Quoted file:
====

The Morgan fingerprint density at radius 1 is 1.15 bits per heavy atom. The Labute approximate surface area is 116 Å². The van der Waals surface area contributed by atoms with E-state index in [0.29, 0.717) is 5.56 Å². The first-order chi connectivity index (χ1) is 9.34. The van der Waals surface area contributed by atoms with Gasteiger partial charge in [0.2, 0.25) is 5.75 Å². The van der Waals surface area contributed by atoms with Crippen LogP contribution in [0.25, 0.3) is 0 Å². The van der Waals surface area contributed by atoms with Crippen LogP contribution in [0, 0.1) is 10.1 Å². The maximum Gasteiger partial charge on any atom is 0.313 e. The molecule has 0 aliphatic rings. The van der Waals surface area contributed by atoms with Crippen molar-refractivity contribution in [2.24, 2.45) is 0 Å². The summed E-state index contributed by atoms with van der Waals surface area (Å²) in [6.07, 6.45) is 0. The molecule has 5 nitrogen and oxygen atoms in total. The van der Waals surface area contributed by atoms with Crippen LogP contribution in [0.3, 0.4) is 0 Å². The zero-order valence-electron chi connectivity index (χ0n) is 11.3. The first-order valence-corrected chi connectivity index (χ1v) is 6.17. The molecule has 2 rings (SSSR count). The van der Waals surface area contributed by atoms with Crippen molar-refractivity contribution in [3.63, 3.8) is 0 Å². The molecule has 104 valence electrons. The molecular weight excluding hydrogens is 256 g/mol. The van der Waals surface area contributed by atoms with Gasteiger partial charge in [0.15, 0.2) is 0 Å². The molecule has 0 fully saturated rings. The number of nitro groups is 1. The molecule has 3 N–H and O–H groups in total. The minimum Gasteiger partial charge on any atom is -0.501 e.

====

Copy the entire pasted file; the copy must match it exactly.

The Morgan fingerprint density at radius 1 is 1.15 bits per heavy atom. The Labute approximate surface area is 116 Å². The van der Waals surface area contributed by atoms with E-state index in [0.29, 0.717) is 5.56 Å². The first-order chi connectivity index (χ1) is 9.34. The van der Waals surface area contributed by atoms with Gasteiger partial charge in [0.2, 0.25) is 5.75 Å². The van der Waals surface area contributed by atoms with Crippen LogP contribution in [0.25, 0.3) is 0 Å². The van der Waals surface area contributed by atoms with Crippen LogP contribution in [0, 0.1) is 10.1 Å². The maximum Gasteiger partial charge on any atom is 0.313 e. The molecule has 0 aliphatic rings. The van der Waals surface area contributed by atoms with Crippen molar-refractivity contribution in [2.24, 2.45) is 0 Å². The summed E-state index contributed by atoms with van der Waals surface area (Å²) in [6.07, 6.45) is 0. The molecule has 5 nitrogen and oxygen atoms in total. The van der Waals surface area contributed by atoms with Crippen LogP contribution in [0.3, 0.4) is 0 Å². The zero-order valence-electron chi connectivity index (χ0n) is 11.3. The first-order valence-corrected chi connectivity index (χ1v) is 6.17. The molecule has 2 rings (SSSR count). The van der Waals surface area contributed by atoms with Crippen molar-refractivity contribution in [3.63, 3.8) is 0 Å². The molecule has 104 valence electrons. The molecular weight excluding hydrogens is 256 g/mol. The van der Waals surface area contributed by atoms with Gasteiger partial charge in [0.15, 0.2) is 0 Å². The molecule has 0 fully saturated rings. The number of nitro groups is 1. The molecule has 3 N–H and O–H groups in total. The minimum Gasteiger partial charge on any atom is -0.501 e.